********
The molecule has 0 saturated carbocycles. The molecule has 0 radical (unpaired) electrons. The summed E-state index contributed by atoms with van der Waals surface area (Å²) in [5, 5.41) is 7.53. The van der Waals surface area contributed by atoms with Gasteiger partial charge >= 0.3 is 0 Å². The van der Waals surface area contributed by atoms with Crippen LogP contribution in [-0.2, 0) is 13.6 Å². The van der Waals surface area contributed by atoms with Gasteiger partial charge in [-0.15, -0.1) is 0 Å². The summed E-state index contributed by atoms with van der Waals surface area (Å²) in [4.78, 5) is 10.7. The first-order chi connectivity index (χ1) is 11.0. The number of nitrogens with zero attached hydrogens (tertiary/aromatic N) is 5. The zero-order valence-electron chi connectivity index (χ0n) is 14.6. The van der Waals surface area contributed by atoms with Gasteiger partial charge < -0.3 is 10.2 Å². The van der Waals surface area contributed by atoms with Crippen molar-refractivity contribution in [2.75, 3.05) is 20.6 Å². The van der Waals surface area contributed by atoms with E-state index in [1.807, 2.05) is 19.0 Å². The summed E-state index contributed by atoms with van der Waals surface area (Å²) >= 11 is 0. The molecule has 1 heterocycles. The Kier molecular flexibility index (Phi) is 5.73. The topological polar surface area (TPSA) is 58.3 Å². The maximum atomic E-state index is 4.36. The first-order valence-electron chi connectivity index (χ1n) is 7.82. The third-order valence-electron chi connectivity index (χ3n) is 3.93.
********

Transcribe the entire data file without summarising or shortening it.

The molecule has 0 saturated carbocycles. The molecule has 0 radical (unpaired) electrons. The summed E-state index contributed by atoms with van der Waals surface area (Å²) in [5, 5.41) is 7.53. The van der Waals surface area contributed by atoms with Gasteiger partial charge >= 0.3 is 0 Å². The van der Waals surface area contributed by atoms with Crippen LogP contribution in [-0.2, 0) is 13.6 Å². The van der Waals surface area contributed by atoms with Gasteiger partial charge in [-0.15, -0.1) is 0 Å². The summed E-state index contributed by atoms with van der Waals surface area (Å²) in [4.78, 5) is 10.7. The first-order chi connectivity index (χ1) is 11.0. The number of nitrogens with zero attached hydrogens (tertiary/aromatic N) is 5. The zero-order valence-electron chi connectivity index (χ0n) is 14.6. The van der Waals surface area contributed by atoms with Gasteiger partial charge < -0.3 is 10.2 Å². The van der Waals surface area contributed by atoms with Crippen molar-refractivity contribution in [2.75, 3.05) is 20.6 Å². The van der Waals surface area contributed by atoms with E-state index in [1.807, 2.05) is 19.0 Å². The summed E-state index contributed by atoms with van der Waals surface area (Å²) >= 11 is 0. The molecule has 1 heterocycles. The Kier molecular flexibility index (Phi) is 5.73. The topological polar surface area (TPSA) is 58.3 Å². The maximum atomic E-state index is 4.36. The first-order valence-electron chi connectivity index (χ1n) is 7.82. The third-order valence-electron chi connectivity index (χ3n) is 3.93.